domingo, 19 de dezembro de 2010

In the Wild, a Big Threat to Rangers: Humans

 Dana Romanoff for The New York Times

 Todd Schmidt, a game warden in Colorado, finds a bulletproof vest a
vital tool where “everybody I confront has a gun.”


    Published: December 6, 2010

    GOLDEN, Colo. — As a game warden for the state of Colorado, Todd
    Schmidt has a workplace that office drudges the world over might
fantasize about: the staggering beauty of the Rocky Mountains.
But underneath his shirt, day in and day out, he also wears a reminder
of the dangers: a bulletproof vest.
“Keeps you warm, too,” Mr. Schmidt said, patting his chest on a recent
cold morning at Golden Gate Canyon State Park, about an hour west of
Denver, as the snowcapped peaks of the Continental Divide shimmered in
the distance.
Two recent shootings of wildlife officers — one killed in Pennsylvania
while confronting an illegal hunter, the other seriously wounded after
a traffic stop in southern Utah — have highlighted what rangers and
wildlife managers say is an increasingly unavoidable fact. As more and
more people live in proximity to forests, parks and other wild-land
playgrounds, the human animal, not the wild variety, is the one to
watch out for.
“We’re seeing a little bit more of the urban spill into the wild
spaces — city violence in the country,” said John Evans, an assistant
branch chief of law enforcement operations at the National Park
At this time of year, when hikers give way to hunters, there is a
corollary to Mr. Evans’s point that would make even the most hardened
urban police officer blanch: weapons are everywhere in these woods.
“I know that everybody I confront has a gun,” said Mr. Schmidt, 36,
who has five years on the job with the Colorado Division of Wildlife.
Guns also became legal in many National Parks this year under a law
enacted by Congress in 2009. And many parks and recreation areas
around the nation have also suffered staff cuts in recent years,
reducing the presence of badge-wearing authority figures on patrol.
But rangers and wildlife workers say the key variable defining the job
has not changed: because of the vast distances to be covered,
especially in the West, every ranger is a solo act.
In the lonely, beautiful places where they work, knowing when to walk
away, or run, rangers say is Lesson 1. Fifteen wildlife or park
employees have been killed on duty, most of them by gunshot, since
1980, according to the North American Wildlife Enforcement Officers
“A huge portion of it is gut instinct,” said Jacob Dewhirst, 26, a
state park ranger who works in western Colorado, where checks on
hunters’ or fishermen’s licenses often take place in the lonely back
Many wildlife agencies have responded to the heightened dangers with
new equipment and training. Since 2007, National Park rangers in many
parks have been equipped with Tasers that can immobilize a would-be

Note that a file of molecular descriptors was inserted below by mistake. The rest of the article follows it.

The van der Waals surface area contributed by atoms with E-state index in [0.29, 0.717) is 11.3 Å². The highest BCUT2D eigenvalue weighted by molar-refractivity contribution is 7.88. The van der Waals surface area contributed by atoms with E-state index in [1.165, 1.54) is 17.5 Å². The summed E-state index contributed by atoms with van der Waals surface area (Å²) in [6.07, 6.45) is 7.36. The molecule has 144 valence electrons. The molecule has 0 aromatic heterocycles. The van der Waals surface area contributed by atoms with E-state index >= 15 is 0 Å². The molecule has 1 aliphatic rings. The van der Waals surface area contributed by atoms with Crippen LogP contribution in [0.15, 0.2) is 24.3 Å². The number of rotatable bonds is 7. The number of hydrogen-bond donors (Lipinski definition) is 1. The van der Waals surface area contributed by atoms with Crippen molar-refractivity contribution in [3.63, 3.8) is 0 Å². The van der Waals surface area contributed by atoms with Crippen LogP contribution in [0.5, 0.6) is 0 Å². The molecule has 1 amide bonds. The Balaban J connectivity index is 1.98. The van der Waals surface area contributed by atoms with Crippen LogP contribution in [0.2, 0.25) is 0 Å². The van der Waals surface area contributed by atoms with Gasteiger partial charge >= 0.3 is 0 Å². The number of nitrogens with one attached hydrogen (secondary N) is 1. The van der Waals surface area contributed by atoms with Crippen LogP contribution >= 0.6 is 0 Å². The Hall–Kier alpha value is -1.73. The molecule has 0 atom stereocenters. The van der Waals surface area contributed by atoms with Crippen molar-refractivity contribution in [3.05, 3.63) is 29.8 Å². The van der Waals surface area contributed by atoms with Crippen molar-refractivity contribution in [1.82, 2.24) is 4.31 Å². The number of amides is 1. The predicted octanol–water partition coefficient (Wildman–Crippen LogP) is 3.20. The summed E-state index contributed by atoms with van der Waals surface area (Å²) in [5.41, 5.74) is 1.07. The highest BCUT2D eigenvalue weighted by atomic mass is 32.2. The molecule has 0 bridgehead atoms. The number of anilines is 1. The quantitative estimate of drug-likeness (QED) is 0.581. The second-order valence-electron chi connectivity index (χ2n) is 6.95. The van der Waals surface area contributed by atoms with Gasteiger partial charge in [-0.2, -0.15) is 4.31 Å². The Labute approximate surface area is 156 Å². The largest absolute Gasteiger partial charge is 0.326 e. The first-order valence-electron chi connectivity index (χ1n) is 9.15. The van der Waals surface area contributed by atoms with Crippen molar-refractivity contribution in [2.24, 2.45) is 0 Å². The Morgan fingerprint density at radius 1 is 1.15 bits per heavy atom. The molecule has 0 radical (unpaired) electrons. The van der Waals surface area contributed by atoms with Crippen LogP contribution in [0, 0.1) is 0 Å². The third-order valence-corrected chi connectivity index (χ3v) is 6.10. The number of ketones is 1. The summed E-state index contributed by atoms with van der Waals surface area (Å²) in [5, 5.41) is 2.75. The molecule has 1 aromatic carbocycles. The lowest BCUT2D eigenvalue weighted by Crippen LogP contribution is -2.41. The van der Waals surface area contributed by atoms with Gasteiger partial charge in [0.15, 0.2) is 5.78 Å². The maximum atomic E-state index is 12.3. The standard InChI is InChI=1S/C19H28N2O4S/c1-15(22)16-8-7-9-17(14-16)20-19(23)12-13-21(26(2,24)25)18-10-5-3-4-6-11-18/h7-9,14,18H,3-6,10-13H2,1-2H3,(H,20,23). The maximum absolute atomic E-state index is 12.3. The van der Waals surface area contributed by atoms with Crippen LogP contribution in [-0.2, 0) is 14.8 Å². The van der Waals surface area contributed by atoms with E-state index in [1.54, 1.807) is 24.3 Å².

Mr. Schmidt has an AR-15 semiautomatic assault-style rifle in his
truck, and a computer on the dash that can — in ways old-time rangers
never knew — check a vehicle license plate before a ranger’s first
But rangers and wardens also inhabit a mixture of roles that they say
can sometimes make them more vulnerable. They are ambassadors and
stewards of a public resource, and most have backgrounds in some
aspect of the natural sciences. But they also have full police
authority, up to and including using lethal force if necessary.
Mr. Evans described it as a duality: “A nice guy, prepared for an
idiot who is ready to do me harm.”
For Mr. Schmidt, who has a degree in wildlife biology, that balancing
act — welcoming and wary — comes down to always having a clear line of
retreat. Whenever he stops to check a vehicle or speak to a hunter,
his truck door is always left open, the engine running.
What has made the recent shootings even more chilling to many rangers
is that events unfolded from encounters of the sort officers do all
the time. In the Utah case, the gunman, who has still not been caught,
apparently opened fire when a Utah State Parks ranger, Brody Young,
34, approached after a traffic stop. In the Pennsylvania case, David
Grove, 31, was killed after he confronted a man hunting illegally with
a spotlight, which makes deer and other animals disoriented and easier
to shoot.
“It’s very easy to comprehend exactly what David was dealing with at
the time of the shooting,” said Richard A. Johnston, a regional law
enforcement zone officer with the Fish and Wildlife Service, who
traveled from his home in Kansas to attend Mr. Grove’s funeral.
For some officers, like Ty Petersburg, who manages a heavily used
district west of Denver for the Division of Wildlife, the line between
urban crime and wildlife crime gets blurred all the time.
A couple of years ago, Mr. Petersburg began following a suspicious-
looking vehicle on Interstate 70 — a pursuit that led all the way into
the suburbs of Denver, where the driver leaped from his car to attack.
Minutes later, perhaps 30 local and county police officers arrived in
a siren-screaming swirl of backup that Mr. Petersburg, 31, had
summoned by radio. It was a familiar scene: the police helping out
their own.
More often, he said, it is the opposite case, where help is willing in
spirit, but impossible in practice. Earlier this fall, for example,
Mr. Petersburg was in a mountain region in the middle of nowhere and
came upon a vehicle driven by a man with outstanding arrest warrants
on his name and lots of cocaine in his car. He again called for
“ ‘We’d like to come help you,’ ” he quoted the nearest big urban
county sheriff’s office as saying, “ ‘But we don’t have a clue where
you’re at.’ ”

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